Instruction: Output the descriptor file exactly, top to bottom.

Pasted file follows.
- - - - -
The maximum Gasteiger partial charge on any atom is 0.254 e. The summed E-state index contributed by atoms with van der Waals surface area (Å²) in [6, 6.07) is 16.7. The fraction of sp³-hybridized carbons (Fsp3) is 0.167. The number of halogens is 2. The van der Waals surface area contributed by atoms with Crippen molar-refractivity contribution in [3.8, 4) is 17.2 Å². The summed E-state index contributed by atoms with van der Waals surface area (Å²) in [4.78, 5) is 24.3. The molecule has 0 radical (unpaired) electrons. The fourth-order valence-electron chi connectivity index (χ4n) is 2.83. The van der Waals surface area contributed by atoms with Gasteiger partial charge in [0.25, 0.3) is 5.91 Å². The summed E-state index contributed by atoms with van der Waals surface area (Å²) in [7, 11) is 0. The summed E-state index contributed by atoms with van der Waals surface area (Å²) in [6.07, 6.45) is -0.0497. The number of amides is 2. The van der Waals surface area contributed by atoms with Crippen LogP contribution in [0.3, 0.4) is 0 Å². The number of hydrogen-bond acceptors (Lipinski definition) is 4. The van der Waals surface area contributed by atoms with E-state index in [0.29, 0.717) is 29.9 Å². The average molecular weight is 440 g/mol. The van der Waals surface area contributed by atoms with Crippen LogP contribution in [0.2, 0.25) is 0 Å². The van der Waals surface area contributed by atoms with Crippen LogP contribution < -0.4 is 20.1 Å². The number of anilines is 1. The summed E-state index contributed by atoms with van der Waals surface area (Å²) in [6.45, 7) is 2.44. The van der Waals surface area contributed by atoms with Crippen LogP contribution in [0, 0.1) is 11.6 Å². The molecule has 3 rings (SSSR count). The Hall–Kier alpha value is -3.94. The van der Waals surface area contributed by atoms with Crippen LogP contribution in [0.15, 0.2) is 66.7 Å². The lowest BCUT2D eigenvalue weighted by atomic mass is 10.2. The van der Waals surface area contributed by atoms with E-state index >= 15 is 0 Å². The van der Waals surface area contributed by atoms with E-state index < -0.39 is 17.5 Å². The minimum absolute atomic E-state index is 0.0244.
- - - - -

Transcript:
The maximum Gasteiger partial charge on any atom is 0.254 e. The summed E-state index contributed by atoms with van der Waals surface area (Å²) in [6, 6.07) is 16.7. The fraction of sp³-hybridized carbons (Fsp3) is 0.167. The number of halogens is 2. The van der Waals surface area contributed by atoms with Crippen molar-refractivity contribution in [3.8, 4) is 17.2 Å². The summed E-state index contributed by atoms with van der Waals surface area (Å²) in [4.78, 5) is 24.3. The molecule has 0 radical (unpaired) electrons. The fourth-order valence-electron chi connectivity index (χ4n) is 2.83. The van der Waals surface area contributed by atoms with Gasteiger partial charge in [0.25, 0.3) is 5.91 Å². The summed E-state index contributed by atoms with van der Waals surface area (Å²) in [7, 11) is 0. The summed E-state index contributed by atoms with van der Waals surface area (Å²) in [6.07, 6.45) is -0.0497. The number of amides is 2. The van der Waals surface area contributed by atoms with Crippen LogP contribution in [0.3, 0.4) is 0 Å². The number of hydrogen-bond acceptors (Lipinski definition) is 4. The van der Waals surface area contributed by atoms with E-state index in [0.29, 0.717) is 29.9 Å². The average molecular weight is 440 g/mol. The van der Waals surface area contributed by atoms with Crippen LogP contribution in [0.2, 0.25) is 0 Å². The van der Waals surface area contributed by atoms with Crippen LogP contribution < -0.4 is 20.1 Å². The number of anilines is 1. The summed E-state index contributed by atoms with van der Waals surface area (Å²) in [6.45, 7) is 2.44. The van der Waals surface area contributed by atoms with Crippen LogP contribution in [0, 0.1) is 11.6 Å². The molecule has 3 rings (SSSR count). The Hall–Kier alpha value is -3.94. The van der Waals surface area contributed by atoms with Crippen LogP contribution in [0.15, 0.2) is 66.7 Å². The lowest BCUT2D eigenvalue weighted by atomic mass is 10.2. The van der Waals surface area contributed by atoms with E-state index >= 15 is 0 Å². The van der Waals surface area contributed by atoms with E-state index < -0.39 is 17.5 Å². The minimum absolute atomic E-state index is 0.0244.